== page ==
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rural ireland

'It's not sustainable': Offaly's only emergency homeless shelter risks closure over funding

Midlands Simon Community’s emergency shelters are running at a deficit of €176,000 a year.

THE ONLY EMERGENCY accommodation for homeless people in Co Offaly, which serves Westmeath, Longford and Laois, is facing closure because it’s not being provided with enough funding to cover costs.

Midlands Simon Community runs two six-bed shelters, one in Athlone and one in Tullamore. The shelters will end up closing in 2018 if funding is not increased soon, according to its chief executive Tony Riordain.

Both shelters receive €230,000 a year to operate. However, Midlands Simon receives just €134,000 for its Tullamore shelter (€86,000 from Offaly County Council and €48,000 from the HSE) and just €150,000 for its Athlone shelter (€102,000 from Westmeath County Council and €48,000 from the HSE).

Overall, the emergency shelters are running at a deficit of €176,000 a year.

Each bed costs €25 per night, meaning Midlands Simon must raise €300 per day.

“We’ve torn back absolutely everything. There’s only one staff member working at any one time now,” Riordain said.

It’s a service that’s deeply compassionate and deeply needed.

Speaking of the prospect of the shelters shutting down, Riordain said: “It’s a situation that we don’t even want to contemplate. There isn’t another service who could take over, we are the only provider of emergency accommodation in Offaly.”

In a statement to, the Department of Housing said that it “keeps funding needs under review on an ongoing basis”.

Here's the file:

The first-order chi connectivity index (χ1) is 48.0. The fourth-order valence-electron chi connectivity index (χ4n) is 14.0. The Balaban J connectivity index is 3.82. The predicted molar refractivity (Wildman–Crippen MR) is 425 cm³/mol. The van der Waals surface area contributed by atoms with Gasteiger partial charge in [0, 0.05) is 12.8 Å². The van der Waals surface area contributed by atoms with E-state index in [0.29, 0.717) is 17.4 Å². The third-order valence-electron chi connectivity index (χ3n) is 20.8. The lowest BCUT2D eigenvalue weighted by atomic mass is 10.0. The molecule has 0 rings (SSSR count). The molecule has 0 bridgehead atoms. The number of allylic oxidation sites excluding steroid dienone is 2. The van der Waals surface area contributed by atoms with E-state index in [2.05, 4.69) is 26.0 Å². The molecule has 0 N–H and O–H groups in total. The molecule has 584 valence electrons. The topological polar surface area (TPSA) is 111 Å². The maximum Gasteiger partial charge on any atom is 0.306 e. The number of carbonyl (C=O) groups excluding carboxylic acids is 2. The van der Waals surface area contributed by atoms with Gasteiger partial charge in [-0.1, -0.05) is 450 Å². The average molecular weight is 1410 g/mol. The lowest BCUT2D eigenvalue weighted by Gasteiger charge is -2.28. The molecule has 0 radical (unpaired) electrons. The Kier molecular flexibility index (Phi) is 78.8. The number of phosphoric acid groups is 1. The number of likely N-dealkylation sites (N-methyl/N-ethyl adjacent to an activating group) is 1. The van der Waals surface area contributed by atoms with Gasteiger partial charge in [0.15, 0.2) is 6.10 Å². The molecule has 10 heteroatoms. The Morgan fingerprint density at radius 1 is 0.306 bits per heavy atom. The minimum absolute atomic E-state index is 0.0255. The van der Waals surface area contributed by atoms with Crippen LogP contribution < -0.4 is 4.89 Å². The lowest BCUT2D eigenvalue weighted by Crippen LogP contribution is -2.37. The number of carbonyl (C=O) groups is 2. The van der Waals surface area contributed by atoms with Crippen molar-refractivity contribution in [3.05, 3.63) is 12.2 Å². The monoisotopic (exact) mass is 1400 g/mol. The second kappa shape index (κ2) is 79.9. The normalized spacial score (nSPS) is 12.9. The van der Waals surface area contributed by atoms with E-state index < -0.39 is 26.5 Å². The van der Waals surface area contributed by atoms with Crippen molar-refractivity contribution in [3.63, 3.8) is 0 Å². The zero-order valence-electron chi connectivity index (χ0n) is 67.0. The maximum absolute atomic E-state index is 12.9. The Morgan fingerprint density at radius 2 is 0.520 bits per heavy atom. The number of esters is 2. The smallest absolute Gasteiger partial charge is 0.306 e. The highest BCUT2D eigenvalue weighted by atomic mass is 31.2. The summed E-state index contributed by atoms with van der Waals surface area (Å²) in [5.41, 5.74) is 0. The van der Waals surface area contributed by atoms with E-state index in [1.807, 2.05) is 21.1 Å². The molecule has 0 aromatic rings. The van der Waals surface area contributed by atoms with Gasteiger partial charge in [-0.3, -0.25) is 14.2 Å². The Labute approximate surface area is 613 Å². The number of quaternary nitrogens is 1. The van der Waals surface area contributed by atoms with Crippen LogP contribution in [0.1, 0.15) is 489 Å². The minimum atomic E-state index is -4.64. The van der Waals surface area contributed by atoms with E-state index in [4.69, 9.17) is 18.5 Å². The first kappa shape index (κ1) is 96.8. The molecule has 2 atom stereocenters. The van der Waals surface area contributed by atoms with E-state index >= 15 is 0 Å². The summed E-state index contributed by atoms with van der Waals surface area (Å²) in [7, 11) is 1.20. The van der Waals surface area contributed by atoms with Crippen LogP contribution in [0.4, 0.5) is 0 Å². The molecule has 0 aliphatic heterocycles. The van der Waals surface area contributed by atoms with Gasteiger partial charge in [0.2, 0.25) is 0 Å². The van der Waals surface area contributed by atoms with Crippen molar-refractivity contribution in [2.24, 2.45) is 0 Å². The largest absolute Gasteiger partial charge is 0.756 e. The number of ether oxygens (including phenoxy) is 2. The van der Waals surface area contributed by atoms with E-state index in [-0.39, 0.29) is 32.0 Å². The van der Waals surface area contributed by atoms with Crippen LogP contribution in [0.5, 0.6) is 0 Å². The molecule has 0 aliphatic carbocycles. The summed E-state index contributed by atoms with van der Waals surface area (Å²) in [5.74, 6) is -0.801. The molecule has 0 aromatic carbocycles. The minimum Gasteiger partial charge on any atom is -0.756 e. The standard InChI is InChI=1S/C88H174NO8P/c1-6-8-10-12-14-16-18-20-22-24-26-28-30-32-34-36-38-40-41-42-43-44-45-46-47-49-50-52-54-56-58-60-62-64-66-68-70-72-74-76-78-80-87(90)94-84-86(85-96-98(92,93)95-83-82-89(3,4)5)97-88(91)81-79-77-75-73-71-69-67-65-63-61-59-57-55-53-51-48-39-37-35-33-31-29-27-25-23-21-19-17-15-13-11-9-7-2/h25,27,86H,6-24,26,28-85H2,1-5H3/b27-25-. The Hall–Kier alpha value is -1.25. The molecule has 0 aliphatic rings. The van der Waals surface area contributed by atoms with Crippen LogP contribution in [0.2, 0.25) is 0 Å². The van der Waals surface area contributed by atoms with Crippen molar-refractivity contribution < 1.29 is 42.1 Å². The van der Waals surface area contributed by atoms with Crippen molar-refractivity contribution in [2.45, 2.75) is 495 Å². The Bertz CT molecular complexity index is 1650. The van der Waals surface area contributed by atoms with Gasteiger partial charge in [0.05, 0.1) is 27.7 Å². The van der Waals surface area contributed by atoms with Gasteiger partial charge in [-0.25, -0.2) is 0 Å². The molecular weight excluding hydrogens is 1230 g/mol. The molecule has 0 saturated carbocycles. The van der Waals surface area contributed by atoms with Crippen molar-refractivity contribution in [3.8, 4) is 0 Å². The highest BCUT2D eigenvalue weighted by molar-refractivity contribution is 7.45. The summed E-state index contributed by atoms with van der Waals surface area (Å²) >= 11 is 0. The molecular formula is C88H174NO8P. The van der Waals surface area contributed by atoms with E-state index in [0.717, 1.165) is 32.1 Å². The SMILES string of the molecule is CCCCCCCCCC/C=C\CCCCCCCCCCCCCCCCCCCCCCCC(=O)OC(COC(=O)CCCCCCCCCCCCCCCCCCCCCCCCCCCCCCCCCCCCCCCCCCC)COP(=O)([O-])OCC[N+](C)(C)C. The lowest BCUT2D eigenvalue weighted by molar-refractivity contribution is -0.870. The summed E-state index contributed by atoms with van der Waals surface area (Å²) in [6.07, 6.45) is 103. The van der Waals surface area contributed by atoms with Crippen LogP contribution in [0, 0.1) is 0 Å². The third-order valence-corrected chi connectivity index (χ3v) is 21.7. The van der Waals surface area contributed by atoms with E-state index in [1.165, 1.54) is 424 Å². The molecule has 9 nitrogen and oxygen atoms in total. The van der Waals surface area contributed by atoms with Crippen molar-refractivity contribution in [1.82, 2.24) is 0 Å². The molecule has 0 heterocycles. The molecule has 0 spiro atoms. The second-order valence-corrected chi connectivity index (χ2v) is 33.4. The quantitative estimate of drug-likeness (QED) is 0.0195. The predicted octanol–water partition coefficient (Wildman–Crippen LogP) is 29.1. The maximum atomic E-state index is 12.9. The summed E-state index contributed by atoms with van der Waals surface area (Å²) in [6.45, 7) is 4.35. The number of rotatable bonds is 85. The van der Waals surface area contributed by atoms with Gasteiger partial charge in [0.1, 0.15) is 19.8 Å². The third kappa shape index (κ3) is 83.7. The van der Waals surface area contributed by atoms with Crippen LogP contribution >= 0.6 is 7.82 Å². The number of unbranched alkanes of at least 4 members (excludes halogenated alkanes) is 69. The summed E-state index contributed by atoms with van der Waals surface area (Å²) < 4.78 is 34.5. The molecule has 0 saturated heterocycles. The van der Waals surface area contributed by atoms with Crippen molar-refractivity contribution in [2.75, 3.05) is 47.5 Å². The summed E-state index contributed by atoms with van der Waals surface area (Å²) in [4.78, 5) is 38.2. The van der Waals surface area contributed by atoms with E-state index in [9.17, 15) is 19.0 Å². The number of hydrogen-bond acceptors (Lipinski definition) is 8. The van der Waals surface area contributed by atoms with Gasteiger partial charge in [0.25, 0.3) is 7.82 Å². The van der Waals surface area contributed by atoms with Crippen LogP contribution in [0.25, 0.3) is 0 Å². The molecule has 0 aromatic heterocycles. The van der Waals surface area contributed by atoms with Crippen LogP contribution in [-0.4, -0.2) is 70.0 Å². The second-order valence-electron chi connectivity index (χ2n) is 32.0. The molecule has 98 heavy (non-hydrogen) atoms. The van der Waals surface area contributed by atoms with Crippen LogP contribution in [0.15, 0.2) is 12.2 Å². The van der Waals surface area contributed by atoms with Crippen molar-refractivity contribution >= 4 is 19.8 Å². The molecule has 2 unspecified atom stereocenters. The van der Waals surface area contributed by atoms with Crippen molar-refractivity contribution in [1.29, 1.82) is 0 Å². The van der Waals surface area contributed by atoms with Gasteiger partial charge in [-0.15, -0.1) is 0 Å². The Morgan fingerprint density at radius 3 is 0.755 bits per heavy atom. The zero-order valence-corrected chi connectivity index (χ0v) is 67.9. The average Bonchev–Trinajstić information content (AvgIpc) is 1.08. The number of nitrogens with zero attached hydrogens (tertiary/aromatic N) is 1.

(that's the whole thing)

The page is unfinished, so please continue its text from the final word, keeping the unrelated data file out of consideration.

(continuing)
It said this was evident by the fact that to date in 2017 almost €1 million in funding has been provided to the Midlands region.

Rural neglect

Riordain said that the Midlands is facing a different challenging in its homeless services than that of the major cities – the services are available but the funding isn’t available to run them effectively.

“In the Midlands, the challenge is that the services are there but they’re just too under-resourced,” he said.

Homelessness in rural areas are neglected and far less visible than that in towns and cities, and because of this, the issue often gets forgotten about, Riordain said.

“Another challenge is that there’s an image that people are sleeping in shop fronts and doorways in cities,” he said.

It’s not as visible in rural Ireland. We’ve had people sleeping in sheds and bridges before they have come to us for support.

The Department of Housing’s latest figures show that there were 78 homeless adults in the Midlands in October. 51 children in the Midlands were homeless last month.

Riordain is calling on the public to donate money towards the services so that they can make every effort to remain open. He said that unless the government provide funding immediately, it could shut down in the new year.

Unless the financial deficit is addressed in terms of emergency accommodation, it won’t stay open for the entirety of 2018. It’s just not sustainable and we’re not being dramatic.

“This service wouldn’t have stayed open only for the public’s support in the Midlands,” Riordain said.

“We’re appealing for people to support our emergency services. Even if you could give €25 to keep one bed open per night, it would make a difference.”

Read: Man who was sleeping rough in Ranelagh dies after being found unresponsive

More: Second homeless man dies in Dublin this week

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